The Cecropia moth: Hyalophora cecropia. With a wingspan of up to 6 inches, it is a HUGE moth.
I was out at the Barbara A. Beiser Field Station often during the summer, and on my first day there, in late May, I struck gold. As I knelt down to examine a Clubtail dragonfly (Gomphus sp.), I heard a strange rustling in the grass nearby. I took a few quick snapshots of the dragonfly and turned around to see what was causing the ruckus. I could hear it, but due to the dense, wet, matted grass, I couldn't quite find it.
But...what was it, exactly? My eyes darted around, surveying the yellow, white, and maroon mass crawling towards me. At first, it looked like two beetles wrestling and falling through the undergrowth. Confused, I took a closer look and realized what was actually coming at me.
Trust me, that totally looked like two beetles when I first saw it.
Full of glee, I realized that I was looking at a Luna Moth (Actias luna), one of the saturniids I was searching for! However, it did not look like what the Lunesta commercials had led me to believe what a Luna moth looks like. First of all, it did not glow. Secondly, its wings were shrunken, and the abdomen looked distended.
Not yet ready for flight.
There could be only one explanation: this individual had just emerged from its pupa! That's even more exciting than finding an adult flying around! I knew then what I had to do.
Need a hand?
To avoid accidentally stepping on it, I picked it up and placed it on a nearby maple tree.
That's not quite what you're used to seeing from a moth, huh? The abdomen was bulging with that green stuff, which I assume is hemolymph that it was planning to use to pump up its wings.
Notice the antennae and how plumose they are: that indicates a male. The males need huge antennae to pick up the pheromones of the females, a surefire way to find a mate!
After placing it safely upon the tree, I waited. Not wanting to waste all day watching a Luna Moth pump up its wings (it's like watching paint dry, but more beautiful), I went along to find assassin bugs and other marvelous insects, returning at times to check up on my Luna Moth.
After three minutes of being on the tree, the Luna Moth has already set to work! You can see the wings are starting to flare out and enlarge, while the abdomen has contracted a great deal. It's becoming much more plump and much less thin.
Just nine minutes later and the wings are hanging like trendy curtains. The eye spots on the forewings give it a look akin to the face of a wrinkly old man.
15 minutes later and you can definitely see the face of an old man. The eye spots have really come out now. Speaking of which, have you ever wondered what those eye spots look like under a microscope? Or, where the term "Lepidoptera" (the name of the order that includes the moths and butterflies) is derived from? Well, thanks to Wikipedia, your questions can now be answered!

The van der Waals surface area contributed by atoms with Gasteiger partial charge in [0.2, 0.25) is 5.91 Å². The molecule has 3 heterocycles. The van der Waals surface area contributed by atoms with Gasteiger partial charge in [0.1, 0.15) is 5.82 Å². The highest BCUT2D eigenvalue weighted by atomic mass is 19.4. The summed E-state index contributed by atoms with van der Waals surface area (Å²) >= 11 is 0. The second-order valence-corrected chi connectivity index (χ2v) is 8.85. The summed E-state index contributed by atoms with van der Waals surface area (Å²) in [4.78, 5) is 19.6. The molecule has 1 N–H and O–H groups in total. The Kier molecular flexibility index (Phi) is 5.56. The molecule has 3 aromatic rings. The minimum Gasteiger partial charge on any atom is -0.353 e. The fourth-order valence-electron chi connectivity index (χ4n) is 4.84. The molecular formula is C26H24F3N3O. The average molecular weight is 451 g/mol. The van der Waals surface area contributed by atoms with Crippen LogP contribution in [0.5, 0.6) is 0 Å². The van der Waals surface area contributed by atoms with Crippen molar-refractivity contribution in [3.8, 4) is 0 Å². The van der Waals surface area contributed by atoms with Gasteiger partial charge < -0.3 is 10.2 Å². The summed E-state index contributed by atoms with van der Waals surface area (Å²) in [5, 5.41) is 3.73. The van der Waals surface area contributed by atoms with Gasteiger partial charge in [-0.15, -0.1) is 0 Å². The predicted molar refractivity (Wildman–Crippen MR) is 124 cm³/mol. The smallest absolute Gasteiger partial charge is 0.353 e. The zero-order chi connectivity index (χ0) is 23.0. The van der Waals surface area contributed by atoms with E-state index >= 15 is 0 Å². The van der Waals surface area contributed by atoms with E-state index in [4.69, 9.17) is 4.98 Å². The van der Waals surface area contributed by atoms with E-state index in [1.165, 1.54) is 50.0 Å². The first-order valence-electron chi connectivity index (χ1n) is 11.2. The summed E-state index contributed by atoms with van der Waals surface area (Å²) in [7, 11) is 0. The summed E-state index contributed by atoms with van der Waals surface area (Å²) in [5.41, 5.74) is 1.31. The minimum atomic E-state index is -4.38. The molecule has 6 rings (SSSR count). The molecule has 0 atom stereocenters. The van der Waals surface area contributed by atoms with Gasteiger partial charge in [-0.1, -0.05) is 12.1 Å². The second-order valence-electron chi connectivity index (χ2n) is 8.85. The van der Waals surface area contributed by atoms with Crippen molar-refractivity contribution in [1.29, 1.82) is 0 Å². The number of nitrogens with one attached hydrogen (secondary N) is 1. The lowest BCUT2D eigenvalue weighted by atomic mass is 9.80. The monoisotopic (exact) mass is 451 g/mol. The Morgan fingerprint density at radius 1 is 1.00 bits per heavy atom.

This picture by Peter Znamenskiy shows what those eye spots really look like. You see, "Lepidoptera" is derived from the Ancient Greek words lepís and pterón, the words for scale and wing. Put those words together, and you get an order of insects that have scales on their wings. Those colorful structures that look like paintbrushes are the scales, and they give this moth its awe-inspiring colors.
20 minutes later, and we return to the Luna moth. The abdomen is now obscured by the wings, so we go in for a side view. Yep, that is one plump abdomen. But what's this? The hind wings look a bit wonky. You didn't forget that moths have two pairs of wings, right?
30 minutes in, and the moth seems to be imitating a butterfly: its wings are held above the body vertically, rather than horizontally. What gives? Well, he still has a second pair of wings to pump up, wouldn't it be easier to do that without the first pair holding them down?
After 35 minutes, it looks like the second pair of wings have a comma at the end. They probably need to pause before they finish their sentence.
Well how about that? At 55 minutes, the hind wings bring with them some nice streamers. The Luna moth is ending its sentence with an exclamation point, for sure!
He's still working hard at 1 hour and 15 minutes. Art takes time, after all.
After 1 hour and 40 minutes, you might be asking yourself: "What's with the streamers? Is the moth going to throw a fancy party?" The answer to that question is yes and no. Here's the reason for answering no: The hind wings also have eye spots, and combining the eye spots and the tapering ends of the wings might be just enough to confuse a predator (such as a bird) into aiming for the rear quarters of the moth, rather than its head. If the bird grabs the streamers, the moth still has a chance to get away. Now, why is the answer also yes? Well, the adult Luna moth does not eat. Therefore, it only has a lifespan of about one week. Due to this, the adult Luna moth lives its adult life like it's one big party. Its sole raison d'être is mating, and it devotes itself to this debauchery at full throttle. If it doesn't pass on its genes, it has literally failed at life, hence why the males have such big and sensitive antennae. If you pick up the female's pheromones, you win the game of life.
2 hours and 10 minutes later, the moth is still preparing for his fancy party: putting up streamers, acting chill, and making sure he looks good for the ladies.
Finally, after 3 hours, he's......still not ready for that fancy party. I, however, am famished. After about 7 hours at the field station, I must head out, eat, and rest.
I loitered around for as long as I could, but I could not stay and watch the Luna moth finish up. It was fascinating to watch it progress from stumpy little cushions to bona fide tapering wings, and I found a new appreciation for these Moon moths. This was definitely a check on my list of saturniid moths I needed to see.
So, as I often say, if you think Ohio's diversity of insects is nothing to praise, think again!